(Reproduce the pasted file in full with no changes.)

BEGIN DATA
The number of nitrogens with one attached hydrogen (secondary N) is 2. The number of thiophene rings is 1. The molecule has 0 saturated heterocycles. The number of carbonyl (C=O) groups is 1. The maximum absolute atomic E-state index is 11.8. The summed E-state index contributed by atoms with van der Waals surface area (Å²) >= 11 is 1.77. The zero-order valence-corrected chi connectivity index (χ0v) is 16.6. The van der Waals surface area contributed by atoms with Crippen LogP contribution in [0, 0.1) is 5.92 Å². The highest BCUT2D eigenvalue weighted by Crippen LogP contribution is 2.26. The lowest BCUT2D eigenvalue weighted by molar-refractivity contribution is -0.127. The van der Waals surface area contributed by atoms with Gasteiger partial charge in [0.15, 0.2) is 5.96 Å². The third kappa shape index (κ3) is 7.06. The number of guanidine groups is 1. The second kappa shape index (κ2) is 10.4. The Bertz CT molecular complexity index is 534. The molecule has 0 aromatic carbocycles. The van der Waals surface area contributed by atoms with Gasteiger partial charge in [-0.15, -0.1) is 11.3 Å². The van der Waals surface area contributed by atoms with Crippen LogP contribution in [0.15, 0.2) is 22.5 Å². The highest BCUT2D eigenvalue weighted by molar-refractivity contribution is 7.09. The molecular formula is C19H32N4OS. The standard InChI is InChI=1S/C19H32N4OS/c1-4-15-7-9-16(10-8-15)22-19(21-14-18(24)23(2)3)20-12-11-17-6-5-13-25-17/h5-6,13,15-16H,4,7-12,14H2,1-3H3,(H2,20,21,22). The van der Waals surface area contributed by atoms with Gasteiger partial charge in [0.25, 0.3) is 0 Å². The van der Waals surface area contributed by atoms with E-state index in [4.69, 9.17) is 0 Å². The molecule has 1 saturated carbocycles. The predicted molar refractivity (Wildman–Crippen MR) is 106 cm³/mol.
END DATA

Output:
The number of nitrogens with one attached hydrogen (secondary N) is 2. The number of thiophene rings is 1. The molecule has 0 saturated heterocycles. The number of carbonyl (C=O) groups is 1. The maximum absolute atomic E-state index is 11.8. The summed E-state index contributed by atoms with van der Waals surface area (Å²) >= 11 is 1.77. The zero-order valence-corrected chi connectivity index (χ0v) is 16.6. The van der Waals surface area contributed by atoms with Crippen LogP contribution in [0, 0.1) is 5.92 Å². The highest BCUT2D eigenvalue weighted by Crippen LogP contribution is 2.26. The lowest BCUT2D eigenvalue weighted by molar-refractivity contribution is -0.127. The van der Waals surface area contributed by atoms with Gasteiger partial charge in [0.15, 0.2) is 5.96 Å². The third kappa shape index (κ3) is 7.06. The number of guanidine groups is 1. The second kappa shape index (κ2) is 10.4. The Bertz CT molecular complexity index is 534. The molecule has 0 aromatic carbocycles. The van der Waals surface area contributed by atoms with Gasteiger partial charge in [-0.15, -0.1) is 11.3 Å². The van der Waals surface area contributed by atoms with Crippen LogP contribution in [0.15, 0.2) is 22.5 Å². The highest BCUT2D eigenvalue weighted by molar-refractivity contribution is 7.09. The molecular formula is C19H32N4OS. The standard InChI is InChI=1S/C19H32N4OS/c1-4-15-7-9-16(10-8-15)22-19(21-14-18(24)23(2)3)20-12-11-17-6-5-13-25-17/h5-6,13,15-16H,4,7-12,14H2,1-3H3,(H2,20,21,22). The van der Waals surface area contributed by atoms with Gasteiger partial charge in [0.25, 0.3) is 0 Å². The van der Waals surface area contributed by atoms with E-state index in [4.69, 9.17) is 0 Å². The molecule has 1 saturated carbocycles. The predicted molar refractivity (Wildman–Crippen MR) is 106 cm³/mol.